One house that will never meet with the wrecking ball is Pat’s own lakefront home on College Point, an eclectic Italianate house with craftsman-style features, where she lives with her husband Randy. They purchased the home from Thad and Polly Seymour in 2007, and like her mother before her, Pat knew instantly when she crossed the threshold that she was meant to live there. “I’ve never been in a house with such clean, good energy. I told Randy, don’t tell me what the taxes are, because then I won’t want to buy it, and I’m going to buy this house.” The 1933 house is listed on the Winter Park Register of Historic Places.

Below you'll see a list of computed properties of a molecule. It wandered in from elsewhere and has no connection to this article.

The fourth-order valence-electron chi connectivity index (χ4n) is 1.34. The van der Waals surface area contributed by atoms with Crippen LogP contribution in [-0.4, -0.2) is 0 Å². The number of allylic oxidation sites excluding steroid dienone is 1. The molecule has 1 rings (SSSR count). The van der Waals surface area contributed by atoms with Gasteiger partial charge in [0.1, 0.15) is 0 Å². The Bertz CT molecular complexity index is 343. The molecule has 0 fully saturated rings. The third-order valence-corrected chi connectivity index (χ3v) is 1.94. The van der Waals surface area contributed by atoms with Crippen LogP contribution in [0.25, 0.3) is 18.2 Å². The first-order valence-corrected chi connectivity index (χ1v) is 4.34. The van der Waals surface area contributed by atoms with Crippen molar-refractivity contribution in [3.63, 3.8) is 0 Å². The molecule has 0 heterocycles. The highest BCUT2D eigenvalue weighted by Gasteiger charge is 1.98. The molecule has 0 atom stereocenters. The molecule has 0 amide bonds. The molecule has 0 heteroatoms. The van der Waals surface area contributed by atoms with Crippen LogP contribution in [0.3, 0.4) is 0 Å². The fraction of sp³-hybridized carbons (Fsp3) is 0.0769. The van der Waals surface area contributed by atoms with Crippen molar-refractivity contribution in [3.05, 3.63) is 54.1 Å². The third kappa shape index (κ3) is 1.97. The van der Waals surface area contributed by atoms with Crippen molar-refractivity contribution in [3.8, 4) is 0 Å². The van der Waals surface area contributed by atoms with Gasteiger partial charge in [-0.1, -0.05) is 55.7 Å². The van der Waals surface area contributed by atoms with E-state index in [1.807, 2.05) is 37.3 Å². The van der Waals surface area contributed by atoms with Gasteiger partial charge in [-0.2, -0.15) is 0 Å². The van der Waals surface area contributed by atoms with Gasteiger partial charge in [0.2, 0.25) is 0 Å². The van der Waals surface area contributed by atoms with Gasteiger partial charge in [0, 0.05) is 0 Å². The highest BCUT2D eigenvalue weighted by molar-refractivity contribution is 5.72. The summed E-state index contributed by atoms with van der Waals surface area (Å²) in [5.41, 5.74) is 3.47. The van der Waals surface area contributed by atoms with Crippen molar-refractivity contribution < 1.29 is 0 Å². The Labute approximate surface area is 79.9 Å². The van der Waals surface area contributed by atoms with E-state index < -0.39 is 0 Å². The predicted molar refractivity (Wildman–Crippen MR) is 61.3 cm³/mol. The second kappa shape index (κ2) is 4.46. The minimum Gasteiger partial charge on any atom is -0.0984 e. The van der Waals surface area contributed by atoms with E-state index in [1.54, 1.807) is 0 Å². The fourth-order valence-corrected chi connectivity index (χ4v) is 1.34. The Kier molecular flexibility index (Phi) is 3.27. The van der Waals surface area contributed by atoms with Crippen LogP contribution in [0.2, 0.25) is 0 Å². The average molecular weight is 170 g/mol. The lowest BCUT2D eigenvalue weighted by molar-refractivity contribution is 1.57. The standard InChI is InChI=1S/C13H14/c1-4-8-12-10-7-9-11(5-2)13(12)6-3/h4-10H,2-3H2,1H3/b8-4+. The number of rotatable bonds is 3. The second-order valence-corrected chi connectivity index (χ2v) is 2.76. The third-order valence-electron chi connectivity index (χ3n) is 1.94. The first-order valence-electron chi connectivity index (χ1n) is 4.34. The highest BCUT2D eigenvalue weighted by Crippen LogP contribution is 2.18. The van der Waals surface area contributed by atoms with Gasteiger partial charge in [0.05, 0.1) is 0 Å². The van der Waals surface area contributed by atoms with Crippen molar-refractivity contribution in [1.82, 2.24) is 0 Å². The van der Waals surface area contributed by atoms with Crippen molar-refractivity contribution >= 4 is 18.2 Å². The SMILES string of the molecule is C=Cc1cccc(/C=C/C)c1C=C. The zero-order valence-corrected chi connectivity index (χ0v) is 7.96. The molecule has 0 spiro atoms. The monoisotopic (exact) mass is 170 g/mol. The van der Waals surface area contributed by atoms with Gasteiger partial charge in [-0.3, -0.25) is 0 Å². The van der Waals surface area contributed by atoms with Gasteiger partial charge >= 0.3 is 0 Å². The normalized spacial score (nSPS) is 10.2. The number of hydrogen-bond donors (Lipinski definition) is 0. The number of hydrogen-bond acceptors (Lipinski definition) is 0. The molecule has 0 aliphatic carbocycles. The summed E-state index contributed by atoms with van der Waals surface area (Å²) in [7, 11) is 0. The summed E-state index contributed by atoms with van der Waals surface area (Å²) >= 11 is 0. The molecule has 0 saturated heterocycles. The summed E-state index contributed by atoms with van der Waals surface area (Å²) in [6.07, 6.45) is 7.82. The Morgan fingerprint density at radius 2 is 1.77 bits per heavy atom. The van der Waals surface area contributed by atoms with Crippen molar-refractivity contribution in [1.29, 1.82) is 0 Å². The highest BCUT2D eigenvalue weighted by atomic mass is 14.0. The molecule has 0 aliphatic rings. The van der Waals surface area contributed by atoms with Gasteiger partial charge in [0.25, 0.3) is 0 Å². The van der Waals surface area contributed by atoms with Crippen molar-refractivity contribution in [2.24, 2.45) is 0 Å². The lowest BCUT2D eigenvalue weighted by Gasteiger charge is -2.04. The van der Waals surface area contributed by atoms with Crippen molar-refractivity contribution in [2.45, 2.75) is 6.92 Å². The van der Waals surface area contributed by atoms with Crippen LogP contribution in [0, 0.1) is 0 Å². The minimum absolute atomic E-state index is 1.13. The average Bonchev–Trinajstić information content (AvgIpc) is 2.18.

Looking ahead, Pat hopes that Winter Park will heed the wakeup call to prevent future demolitions of the homes that add so much to the community. “These special homes truly define Winter Park, and once they’re gone, they’re gone. I’m optimistic that Winter Park’s preservation ordinance will be strengthened to safeguard our architectural history.”
If that happens, it means that Winter Parkers would find it a lot more difficult to demolish a 1926 landmark home to build an oversized faux chateau with an in-home theater. But then again, maybe we could all learn to make do with a little less.